Music

Dysrhythmia Reach Technical Ecstasy With 'Terminal Threshold' (album stream)

Photo courtesy of Dysrhythmia

Twenty years into their career, instrumentally-driven trio Dysrhythmia still find new ways to surprise and astound listeners. Virtuosity isn't the only thing that matters here but it sure gives us a lot of marvel at on Terminal Threshold.

Dysrhythmia celebrate 20 years as a band with a brand-new record, Terminal Threshold, arriving 4 October via Translation Loss. It will also be available digitally directly from the band.

Though Dysrhythmia have been designated as a progressive metal outfit (with emphasis on the metal), that's only part of the story. Witness guitarist Kevin Hufnagel's virtuosic playing on this new effort, which finds him walking the fine line between classic '80s thrash and the avant-garde across pieces such as "Nuclear Twilight", "Power Symmetry", and "Rule of the Mountain".

Bassist Colin Marston and drummer Jeff Eber shine equally bright during pieces such as "Twin Stalkers", one of several tunes here that reminds us that the terms "heavy" and "groove" are not mutually exclusive. Witness "Progressive Entrapment", which honks and squonks like a war machine on the prowl, taking hairpin turns in mood and intensity. The song reminds us that Dysrhythmia aren't just the best at what they do; they are the only band that can do exactly what they do.

Though it may seem hyperbolic to say or delusional to believe, this music sounds like it was meant for large rooms, with cymbals crashing, bass thrumming, guitars building inescapable, and deeply intriguing lines for listeners to gaze lovingly upon. In other words, this album demands to be played loud, with complete abandon and sans apology.

Hufnagel says, "The artwork, music, and song titles all hint at the inevitable annihilation of humanity. A constant state of panic, yet awe of the coming end. The album title Terminal Threshold is a psychological term referring to the point where stimulus is so strong our sensory reactors no longer detect the stimulus. Make of that what you will. Terry Grow did a perfect job capturing that in the artwork."

If this is the music of said annihilation, then play on.

TOUR DATES

10/3 - Ottawa, ON - House of TARG

10/4 - Montreal, QC - Le Ritz (early show)

10/5 - Portland, ME - Geno's

10/6 - Northampton, MA - 13th Floor*

10/7 - Boston, MA - Middle East

10/8 - New Haven, CT - The State House*

10/9 - Brooklyn, NY - Saint Vitus

Music


Books


Film


Recent
Music

Dancing in the Street: Our 25 Favorite Motown Singles

Detroit's Motown Records will forever be important as both a hit factory and an African American-owned label that achieved massive mainstream success and influence. We select our 25 favorite singles from the "Sound of Young America".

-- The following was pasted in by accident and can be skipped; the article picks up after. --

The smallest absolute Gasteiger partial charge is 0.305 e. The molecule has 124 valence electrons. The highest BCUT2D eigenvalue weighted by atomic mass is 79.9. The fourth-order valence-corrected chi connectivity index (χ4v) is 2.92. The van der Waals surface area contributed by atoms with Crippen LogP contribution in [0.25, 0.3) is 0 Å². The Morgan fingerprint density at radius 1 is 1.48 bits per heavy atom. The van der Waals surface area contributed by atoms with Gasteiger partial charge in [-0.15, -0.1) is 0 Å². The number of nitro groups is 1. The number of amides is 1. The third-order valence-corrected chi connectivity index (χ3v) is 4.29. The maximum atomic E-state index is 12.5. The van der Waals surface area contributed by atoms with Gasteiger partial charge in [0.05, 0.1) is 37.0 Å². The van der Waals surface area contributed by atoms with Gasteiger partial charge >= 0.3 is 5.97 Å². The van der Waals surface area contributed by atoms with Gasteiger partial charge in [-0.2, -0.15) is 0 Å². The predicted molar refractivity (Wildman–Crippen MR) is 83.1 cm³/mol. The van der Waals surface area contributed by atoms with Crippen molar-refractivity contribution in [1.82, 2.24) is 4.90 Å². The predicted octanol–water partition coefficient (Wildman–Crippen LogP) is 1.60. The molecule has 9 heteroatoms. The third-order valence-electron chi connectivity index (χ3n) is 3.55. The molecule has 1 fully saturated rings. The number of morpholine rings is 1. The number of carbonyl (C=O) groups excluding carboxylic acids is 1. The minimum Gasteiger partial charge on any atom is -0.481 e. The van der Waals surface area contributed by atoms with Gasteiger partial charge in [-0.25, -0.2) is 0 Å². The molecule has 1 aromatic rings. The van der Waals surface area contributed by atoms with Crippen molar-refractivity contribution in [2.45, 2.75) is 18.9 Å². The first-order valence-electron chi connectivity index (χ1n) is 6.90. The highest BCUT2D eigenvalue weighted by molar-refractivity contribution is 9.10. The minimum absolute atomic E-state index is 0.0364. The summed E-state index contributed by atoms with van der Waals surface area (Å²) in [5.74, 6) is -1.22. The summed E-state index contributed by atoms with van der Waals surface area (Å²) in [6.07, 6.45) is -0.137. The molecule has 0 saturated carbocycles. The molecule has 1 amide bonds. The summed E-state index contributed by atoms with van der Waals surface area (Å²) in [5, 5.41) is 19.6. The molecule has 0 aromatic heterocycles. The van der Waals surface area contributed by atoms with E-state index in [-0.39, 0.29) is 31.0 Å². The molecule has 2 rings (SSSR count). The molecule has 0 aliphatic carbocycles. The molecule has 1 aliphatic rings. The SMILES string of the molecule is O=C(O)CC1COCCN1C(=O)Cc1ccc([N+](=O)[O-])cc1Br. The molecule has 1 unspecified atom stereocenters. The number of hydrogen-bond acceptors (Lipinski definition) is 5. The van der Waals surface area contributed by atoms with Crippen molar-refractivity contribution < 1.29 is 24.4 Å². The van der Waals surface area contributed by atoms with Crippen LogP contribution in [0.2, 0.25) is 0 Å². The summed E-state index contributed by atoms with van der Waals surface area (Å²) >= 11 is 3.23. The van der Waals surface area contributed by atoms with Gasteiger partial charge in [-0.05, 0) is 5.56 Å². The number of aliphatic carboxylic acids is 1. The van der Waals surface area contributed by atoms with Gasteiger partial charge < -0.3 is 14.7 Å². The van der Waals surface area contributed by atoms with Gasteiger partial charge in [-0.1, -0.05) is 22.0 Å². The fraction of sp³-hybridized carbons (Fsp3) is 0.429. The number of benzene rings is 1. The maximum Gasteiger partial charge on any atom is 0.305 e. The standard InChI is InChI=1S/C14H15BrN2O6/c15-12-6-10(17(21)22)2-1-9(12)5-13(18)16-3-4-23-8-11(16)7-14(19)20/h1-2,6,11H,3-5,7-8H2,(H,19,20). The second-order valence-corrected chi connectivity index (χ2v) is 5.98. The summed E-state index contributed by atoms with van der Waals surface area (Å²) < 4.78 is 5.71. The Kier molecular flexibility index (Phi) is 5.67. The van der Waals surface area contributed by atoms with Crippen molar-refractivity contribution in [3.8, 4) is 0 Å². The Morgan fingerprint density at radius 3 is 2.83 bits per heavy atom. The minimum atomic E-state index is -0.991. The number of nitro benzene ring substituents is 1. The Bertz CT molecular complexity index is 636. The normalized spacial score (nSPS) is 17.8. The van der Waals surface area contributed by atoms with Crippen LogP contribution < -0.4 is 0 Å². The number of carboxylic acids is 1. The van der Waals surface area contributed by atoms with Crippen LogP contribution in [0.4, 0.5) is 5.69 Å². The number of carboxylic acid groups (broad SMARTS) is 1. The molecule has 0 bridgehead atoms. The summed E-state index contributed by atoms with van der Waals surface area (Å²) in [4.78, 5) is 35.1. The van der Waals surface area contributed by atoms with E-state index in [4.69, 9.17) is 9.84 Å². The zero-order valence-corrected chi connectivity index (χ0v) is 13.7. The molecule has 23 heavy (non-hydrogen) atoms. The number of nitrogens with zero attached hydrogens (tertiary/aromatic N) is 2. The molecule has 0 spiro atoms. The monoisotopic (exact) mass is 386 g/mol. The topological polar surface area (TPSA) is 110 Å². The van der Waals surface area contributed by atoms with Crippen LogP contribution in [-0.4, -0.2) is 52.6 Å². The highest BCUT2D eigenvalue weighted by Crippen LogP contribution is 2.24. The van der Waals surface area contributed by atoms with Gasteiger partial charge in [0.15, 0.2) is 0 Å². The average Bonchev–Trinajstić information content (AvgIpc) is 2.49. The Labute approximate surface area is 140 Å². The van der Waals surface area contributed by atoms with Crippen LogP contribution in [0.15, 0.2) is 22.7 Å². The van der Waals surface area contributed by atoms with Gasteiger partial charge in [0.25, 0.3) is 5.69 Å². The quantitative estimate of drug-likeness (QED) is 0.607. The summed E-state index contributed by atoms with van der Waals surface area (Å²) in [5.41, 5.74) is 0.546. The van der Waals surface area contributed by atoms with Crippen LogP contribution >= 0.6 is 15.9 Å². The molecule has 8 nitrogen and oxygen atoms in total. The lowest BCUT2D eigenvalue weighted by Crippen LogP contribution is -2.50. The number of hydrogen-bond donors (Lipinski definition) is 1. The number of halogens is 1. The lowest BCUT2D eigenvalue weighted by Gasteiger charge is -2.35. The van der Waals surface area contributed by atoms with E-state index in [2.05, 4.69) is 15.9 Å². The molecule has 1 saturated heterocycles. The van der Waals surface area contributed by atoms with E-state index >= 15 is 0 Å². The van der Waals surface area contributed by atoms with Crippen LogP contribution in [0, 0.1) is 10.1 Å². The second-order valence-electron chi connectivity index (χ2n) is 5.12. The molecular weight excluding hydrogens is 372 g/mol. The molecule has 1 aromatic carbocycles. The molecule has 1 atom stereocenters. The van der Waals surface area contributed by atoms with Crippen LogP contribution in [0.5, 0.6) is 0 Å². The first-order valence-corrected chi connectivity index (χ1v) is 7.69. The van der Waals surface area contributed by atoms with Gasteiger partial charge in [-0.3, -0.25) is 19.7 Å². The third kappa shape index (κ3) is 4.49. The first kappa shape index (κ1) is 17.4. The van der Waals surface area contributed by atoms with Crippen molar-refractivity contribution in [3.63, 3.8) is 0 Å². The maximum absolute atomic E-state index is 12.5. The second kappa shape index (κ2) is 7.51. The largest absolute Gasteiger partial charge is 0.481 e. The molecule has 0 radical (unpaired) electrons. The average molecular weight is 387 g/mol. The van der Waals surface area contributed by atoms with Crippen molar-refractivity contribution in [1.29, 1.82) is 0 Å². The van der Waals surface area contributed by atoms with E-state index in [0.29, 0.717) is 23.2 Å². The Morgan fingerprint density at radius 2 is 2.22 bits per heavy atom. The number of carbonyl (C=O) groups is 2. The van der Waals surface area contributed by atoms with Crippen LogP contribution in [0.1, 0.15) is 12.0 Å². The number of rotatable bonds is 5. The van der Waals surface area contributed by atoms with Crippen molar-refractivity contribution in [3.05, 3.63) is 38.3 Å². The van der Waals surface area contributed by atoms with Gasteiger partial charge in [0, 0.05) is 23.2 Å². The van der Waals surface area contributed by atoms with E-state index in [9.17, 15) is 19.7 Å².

Music

The Durutti Column's 'Vini Reilly' Is the Post-Punk's Band's Definitive Statement

Mancunian guitarist/texturalist Vini Reilly parlayed the momentum from his famous Morrissey collaboration into an essential, definitive statement for the Durutti Column.

Love in the Time of Coronavirus

What Will Come? COVID-19 and the Politics of Economic Depression

The financial crash of 2008-2010 reemphasized that traumatic economic shifts drive political change, so what might we imagine — or fear — will emerge from the COVID-19 depression?

Music

Datura4 Take Us Down the "West Coast Highway Cosmic" (premiere)

Australia's Datura4 deliver a highway anthem for a new generation with "West Coast Highway Cosmic". Take a trip without leaving the couch.

Music

Teddy Thompson Sings About Love on 'Heartbreaker Please'

Teddy Thompson's Heartbreaker Please raises one's spirits by accepting the end as a new beginning. He's re-joining the world and out looking for love.

Love in the Time of Coronavirus

Little Protests Everywhere

Wherever you are, let's invite our neighbors not to look away from police violence against African Americans and others. Let's encourage them not to forget about George Floyd and so many before him.

Music

Carey Mercer's New Band Soft Plastics Score Big with Debut '5 Dreams'

Two years after Frog Eyes dissolved, Carey Mercer is back with a new band, Soft Plastics. 5 Dreams and Mercer's surreal sense of incongruity should be welcomed with open arms and open ears.

Music

Sondre Lerche Rewards 'Patience' with Clever and Sophisticated Indie Pop

Patience joins its predecessors, Please and Pleasure, to form a loose trilogy that stands as the finest work of Sondre Lerche's career.

Film

Ruben Fleischer's 'Venom' Has No Bite

Ruben Fleischer's toothless antihero film, Venom is like a blockbuster from 15 years earlier: one-dimensional, loose plot, inconsistent tone, and packaged in the least-offensive, most mass appeal way possible. Sigh.

Books

Cordelia Strube's 'Misconduct of the Heart' Palpitates with Dysfunction

Cordelia Strube's 11th novel, Misconduct of the Heart, depicts trauma survivors in a form that's compelling but difficult to digest.

Music

Reaching For the Vibe: Sonic Boom Fears for the Planet on 'All Things Being Equal'

Sonic Boom is Peter Kember, a veteran of 1980s indie space rockers Spacemen 3, as well as Spectrum, E.A.R., and a whole bunch of other fascinating stuff. On his first solo album in 30 years, he urges us all to take our foot off the gas pedal.

Film

Old British Films, Boring? Pshaw!

The passage of time tends to make old films more interesting, such as these seven films of the late '40s and '50s from British directors John Boulting, Carol Reed, David Lean, Anthony Kimmins, Charles Frend, Guy Hamilton, and Leslie Norman.

Reviews
Collapse Expand Reviews

Features
Collapse Expand Features
PM Picks
Collapse Expand Pm Picks

© 1999-2020 PopMatters.com. All rights reserved.
PopMatters is wholly independent, women-owned and operated.